75 75 They are dirty “snow balls”. Nucleus ( 彗核 ): is very small (a few km), it is the main solid body of a comet. Only this frozen part exists when a comet is far from the sun. Coma ( 彗髮 ): Dust and evaporated gas surrounding the nucleus. Its maximum size could be as large as Jupiter. Tail ( 彗尾 ): Vapourized materials directed away from the sun by solar wind (particles from the sun) and pressure of the sunlight. Coma and tail are most pronounced when the comet is closest to the sun.

76 76 Comets have highly elliptical orbits. Note the two distinct tails:Cyan for gas tail (controlled by the solar magnetic field), grey for dust tail (bends due to the comet’s motion). (Wikimedia Commons)

77 77 Meteoroids are interplanetary debris hitting Earth, heated up by friction in Earth’s atmosphere. appear as bright streaks of “shooting stars” called meteors ( 流星 ). Most meteoroids are destroyed in the atmosphere; any parts that reach the ground arecalled meteorites ( 隕石 ). Meteoroids ( 隕星 )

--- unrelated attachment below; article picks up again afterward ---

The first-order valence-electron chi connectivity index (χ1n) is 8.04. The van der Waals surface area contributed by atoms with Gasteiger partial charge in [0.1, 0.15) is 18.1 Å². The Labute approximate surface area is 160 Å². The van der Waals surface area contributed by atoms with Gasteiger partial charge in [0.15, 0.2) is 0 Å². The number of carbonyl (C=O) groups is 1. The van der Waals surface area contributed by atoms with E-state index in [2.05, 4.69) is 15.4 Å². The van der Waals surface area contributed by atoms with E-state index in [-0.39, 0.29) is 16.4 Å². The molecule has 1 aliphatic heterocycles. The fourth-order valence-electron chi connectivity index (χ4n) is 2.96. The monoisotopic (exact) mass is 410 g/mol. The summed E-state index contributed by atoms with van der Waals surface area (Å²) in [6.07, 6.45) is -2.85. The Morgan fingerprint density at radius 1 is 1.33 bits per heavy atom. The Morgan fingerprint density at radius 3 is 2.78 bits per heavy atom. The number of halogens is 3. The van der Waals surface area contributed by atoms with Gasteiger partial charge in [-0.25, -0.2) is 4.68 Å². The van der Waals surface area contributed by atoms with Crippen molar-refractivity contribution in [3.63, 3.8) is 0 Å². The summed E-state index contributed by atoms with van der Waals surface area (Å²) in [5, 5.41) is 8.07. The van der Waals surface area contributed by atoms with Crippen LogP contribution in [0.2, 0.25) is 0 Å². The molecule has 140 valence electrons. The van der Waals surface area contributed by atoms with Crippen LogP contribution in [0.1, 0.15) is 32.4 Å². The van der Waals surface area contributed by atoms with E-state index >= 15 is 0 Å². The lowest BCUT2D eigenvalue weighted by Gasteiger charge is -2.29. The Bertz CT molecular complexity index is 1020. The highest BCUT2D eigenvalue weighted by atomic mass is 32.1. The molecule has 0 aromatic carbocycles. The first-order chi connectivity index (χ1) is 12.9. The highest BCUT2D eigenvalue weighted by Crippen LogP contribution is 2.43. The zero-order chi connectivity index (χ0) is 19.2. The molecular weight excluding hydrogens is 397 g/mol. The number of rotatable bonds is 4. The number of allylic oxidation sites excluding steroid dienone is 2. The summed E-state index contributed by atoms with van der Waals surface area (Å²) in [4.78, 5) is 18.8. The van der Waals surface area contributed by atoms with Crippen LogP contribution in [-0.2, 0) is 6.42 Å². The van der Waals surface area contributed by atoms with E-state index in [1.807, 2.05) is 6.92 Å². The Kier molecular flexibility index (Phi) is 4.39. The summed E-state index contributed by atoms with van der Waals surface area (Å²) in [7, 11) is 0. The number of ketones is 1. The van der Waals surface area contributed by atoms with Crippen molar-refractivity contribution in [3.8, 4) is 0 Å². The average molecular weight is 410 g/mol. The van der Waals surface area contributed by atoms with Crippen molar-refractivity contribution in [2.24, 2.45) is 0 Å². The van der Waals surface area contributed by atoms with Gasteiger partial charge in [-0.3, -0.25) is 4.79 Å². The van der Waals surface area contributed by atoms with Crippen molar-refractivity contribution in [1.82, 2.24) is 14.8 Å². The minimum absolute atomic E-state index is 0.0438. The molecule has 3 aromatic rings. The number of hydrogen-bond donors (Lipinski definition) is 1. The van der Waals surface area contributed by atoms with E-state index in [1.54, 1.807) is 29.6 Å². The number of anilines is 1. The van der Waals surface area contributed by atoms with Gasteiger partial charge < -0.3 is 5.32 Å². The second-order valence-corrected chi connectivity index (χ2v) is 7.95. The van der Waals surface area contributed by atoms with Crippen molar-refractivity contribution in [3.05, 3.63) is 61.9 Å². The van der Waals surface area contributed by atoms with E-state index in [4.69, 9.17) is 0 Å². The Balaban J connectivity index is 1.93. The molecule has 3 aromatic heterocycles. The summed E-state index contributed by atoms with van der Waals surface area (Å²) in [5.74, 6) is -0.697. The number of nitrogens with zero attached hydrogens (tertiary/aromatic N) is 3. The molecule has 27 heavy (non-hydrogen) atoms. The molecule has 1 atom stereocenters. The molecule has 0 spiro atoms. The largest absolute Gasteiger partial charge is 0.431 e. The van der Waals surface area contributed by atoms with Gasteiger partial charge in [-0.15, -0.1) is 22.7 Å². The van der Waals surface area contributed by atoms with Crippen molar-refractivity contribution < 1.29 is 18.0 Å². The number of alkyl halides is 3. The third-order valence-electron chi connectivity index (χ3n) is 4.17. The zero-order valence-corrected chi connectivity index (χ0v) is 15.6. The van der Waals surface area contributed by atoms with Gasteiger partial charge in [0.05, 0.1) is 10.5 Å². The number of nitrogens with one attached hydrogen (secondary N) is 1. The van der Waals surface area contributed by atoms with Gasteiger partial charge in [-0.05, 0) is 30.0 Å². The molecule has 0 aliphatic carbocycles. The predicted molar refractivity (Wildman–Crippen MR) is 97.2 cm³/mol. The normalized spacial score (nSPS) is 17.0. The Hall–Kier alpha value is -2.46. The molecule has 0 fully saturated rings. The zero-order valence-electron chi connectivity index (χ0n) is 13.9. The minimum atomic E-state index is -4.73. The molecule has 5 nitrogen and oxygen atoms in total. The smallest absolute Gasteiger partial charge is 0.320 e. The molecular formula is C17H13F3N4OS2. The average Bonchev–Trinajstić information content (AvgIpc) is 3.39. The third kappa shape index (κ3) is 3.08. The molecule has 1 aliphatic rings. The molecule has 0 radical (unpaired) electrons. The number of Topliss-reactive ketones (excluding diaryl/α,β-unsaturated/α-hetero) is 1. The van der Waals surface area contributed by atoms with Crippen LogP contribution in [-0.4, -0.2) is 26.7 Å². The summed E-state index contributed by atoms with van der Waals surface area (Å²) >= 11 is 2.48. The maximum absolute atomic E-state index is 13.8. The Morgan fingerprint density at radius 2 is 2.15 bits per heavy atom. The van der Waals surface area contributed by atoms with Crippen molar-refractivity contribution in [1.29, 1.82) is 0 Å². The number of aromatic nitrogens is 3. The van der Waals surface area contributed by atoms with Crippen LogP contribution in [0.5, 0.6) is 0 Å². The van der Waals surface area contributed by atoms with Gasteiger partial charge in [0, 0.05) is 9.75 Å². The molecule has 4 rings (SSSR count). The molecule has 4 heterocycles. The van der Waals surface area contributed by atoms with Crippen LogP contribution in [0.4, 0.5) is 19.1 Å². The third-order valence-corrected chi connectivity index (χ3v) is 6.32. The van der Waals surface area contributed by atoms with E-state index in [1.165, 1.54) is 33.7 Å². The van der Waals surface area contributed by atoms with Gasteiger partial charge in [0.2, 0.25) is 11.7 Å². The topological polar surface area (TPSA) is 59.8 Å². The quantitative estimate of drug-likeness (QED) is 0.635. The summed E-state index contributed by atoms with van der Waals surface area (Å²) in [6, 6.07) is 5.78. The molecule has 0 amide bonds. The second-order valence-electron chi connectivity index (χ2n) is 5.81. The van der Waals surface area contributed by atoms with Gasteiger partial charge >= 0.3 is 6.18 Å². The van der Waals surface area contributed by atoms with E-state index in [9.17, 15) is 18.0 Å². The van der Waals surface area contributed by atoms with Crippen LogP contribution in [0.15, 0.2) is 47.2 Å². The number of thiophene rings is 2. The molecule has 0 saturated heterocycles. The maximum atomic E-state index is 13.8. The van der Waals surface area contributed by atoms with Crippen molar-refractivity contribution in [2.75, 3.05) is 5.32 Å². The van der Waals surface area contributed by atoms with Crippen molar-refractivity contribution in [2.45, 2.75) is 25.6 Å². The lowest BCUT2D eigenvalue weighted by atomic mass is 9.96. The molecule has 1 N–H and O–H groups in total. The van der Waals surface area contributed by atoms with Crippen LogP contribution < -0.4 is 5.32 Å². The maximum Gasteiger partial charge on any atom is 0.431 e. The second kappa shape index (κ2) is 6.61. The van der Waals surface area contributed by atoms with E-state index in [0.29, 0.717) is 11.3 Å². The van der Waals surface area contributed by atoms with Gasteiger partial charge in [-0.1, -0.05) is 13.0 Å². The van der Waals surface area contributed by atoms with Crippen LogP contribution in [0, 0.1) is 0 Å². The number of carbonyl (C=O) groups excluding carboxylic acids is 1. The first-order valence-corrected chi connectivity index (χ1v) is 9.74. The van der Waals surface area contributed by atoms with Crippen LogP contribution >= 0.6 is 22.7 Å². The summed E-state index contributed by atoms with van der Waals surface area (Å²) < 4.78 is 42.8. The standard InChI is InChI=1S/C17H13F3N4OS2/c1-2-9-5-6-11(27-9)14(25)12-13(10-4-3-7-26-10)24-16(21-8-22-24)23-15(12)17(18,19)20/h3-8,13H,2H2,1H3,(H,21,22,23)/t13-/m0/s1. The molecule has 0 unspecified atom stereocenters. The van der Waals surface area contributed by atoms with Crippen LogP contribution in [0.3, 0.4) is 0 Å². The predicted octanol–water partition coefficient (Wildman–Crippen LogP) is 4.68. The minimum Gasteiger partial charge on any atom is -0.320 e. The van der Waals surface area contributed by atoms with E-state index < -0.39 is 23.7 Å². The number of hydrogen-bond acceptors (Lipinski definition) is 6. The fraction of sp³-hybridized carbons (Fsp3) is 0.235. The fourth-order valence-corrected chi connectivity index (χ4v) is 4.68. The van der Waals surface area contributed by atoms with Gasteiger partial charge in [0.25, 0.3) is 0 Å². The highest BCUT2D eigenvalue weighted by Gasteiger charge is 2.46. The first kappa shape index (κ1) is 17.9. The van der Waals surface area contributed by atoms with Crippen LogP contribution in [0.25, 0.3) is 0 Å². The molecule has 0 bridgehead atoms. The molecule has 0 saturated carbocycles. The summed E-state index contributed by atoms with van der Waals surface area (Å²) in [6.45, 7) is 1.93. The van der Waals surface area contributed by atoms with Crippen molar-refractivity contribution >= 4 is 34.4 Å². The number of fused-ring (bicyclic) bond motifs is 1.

78 78  Some are fragments dislodged from comets, spreading along the comets’ orbits. Marília Meteorite, a chondrite H4, which fell in Marília, São Paulo state, Brazil, on October 5, 1971, at 5:00p.m. (Wikimedia Commons)

79 79 5. Stars and their colors When we heat something up, it will radiate electromagnetic waves. When the object is not very hot, it will be red. If it is hotter, it will be yellow, then white and finally blue. The color of a star depends only on its surface temperature, and nothing else.